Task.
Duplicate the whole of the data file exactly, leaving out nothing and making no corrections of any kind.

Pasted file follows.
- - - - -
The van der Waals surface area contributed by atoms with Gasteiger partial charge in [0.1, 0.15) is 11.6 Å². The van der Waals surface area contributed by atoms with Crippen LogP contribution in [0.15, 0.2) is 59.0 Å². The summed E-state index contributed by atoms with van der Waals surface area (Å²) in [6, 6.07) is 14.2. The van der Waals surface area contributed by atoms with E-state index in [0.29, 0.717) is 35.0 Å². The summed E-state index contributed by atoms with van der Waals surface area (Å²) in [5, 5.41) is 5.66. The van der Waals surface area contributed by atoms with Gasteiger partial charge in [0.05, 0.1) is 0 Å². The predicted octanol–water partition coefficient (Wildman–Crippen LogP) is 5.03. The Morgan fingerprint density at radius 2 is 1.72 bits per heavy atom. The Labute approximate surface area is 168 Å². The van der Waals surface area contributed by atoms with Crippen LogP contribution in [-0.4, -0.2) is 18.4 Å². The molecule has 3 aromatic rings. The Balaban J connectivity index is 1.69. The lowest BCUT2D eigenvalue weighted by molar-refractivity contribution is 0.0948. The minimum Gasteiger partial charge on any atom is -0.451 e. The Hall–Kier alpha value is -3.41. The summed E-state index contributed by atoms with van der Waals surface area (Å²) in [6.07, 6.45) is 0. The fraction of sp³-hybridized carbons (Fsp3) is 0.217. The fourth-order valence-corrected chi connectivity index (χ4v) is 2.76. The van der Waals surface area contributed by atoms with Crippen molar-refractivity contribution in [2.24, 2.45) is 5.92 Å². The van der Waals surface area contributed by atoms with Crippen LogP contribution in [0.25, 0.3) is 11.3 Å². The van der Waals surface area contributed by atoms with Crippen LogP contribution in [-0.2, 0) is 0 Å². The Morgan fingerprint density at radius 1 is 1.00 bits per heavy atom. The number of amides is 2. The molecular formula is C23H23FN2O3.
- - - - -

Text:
The van der Waals surface area contributed by atoms with Gasteiger partial charge in [0.1, 0.15) is 11.6 Å². The van der Waals surface area contributed by atoms with Crippen LogP contribution in [0.15, 0.2) is 59.0 Å². The summed E-state index contributed by atoms with van der Waals surface area (Å²) in [6, 6.07) is 14.2. The van der Waals surface area contributed by atoms with E-state index in [0.29, 0.717) is 35.0 Å². The summed E-state index contributed by atoms with van der Waals surface area (Å²) in [5, 5.41) is 5.66. The van der Waals surface area contributed by atoms with Gasteiger partial charge in [0.05, 0.1) is 0 Å². The predicted octanol–water partition coefficient (Wildman–Crippen LogP) is 5.03. The Morgan fingerprint density at radius 2 is 1.72 bits per heavy atom. The Labute approximate surface area is 168 Å². The van der Waals surface area contributed by atoms with Crippen LogP contribution in [-0.4, -0.2) is 18.4 Å². The molecule has 3 aromatic rings. The Balaban J connectivity index is 1.69. The lowest BCUT2D eigenvalue weighted by molar-refractivity contribution is 0.0948. The minimum Gasteiger partial charge on any atom is -0.451 e. The Hall–Kier alpha value is -3.41. The summed E-state index contributed by atoms with van der Waals surface area (Å²) in [6.07, 6.45) is 0. The fraction of sp³-hybridized carbons (Fsp3) is 0.217. The fourth-order valence-corrected chi connectivity index (χ4v) is 2.76. The van der Waals surface area contributed by atoms with Crippen molar-refractivity contribution in [2.24, 2.45) is 5.92 Å². The van der Waals surface area contributed by atoms with Crippen LogP contribution in [0.25, 0.3) is 11.3 Å². The van der Waals surface area contributed by atoms with Crippen LogP contribution in [-0.2, 0) is 0 Å². The Morgan fingerprint density at radius 1 is 1.00 bits per heavy atom. The number of amides is 2. The molecular formula is C23H23FN2O3.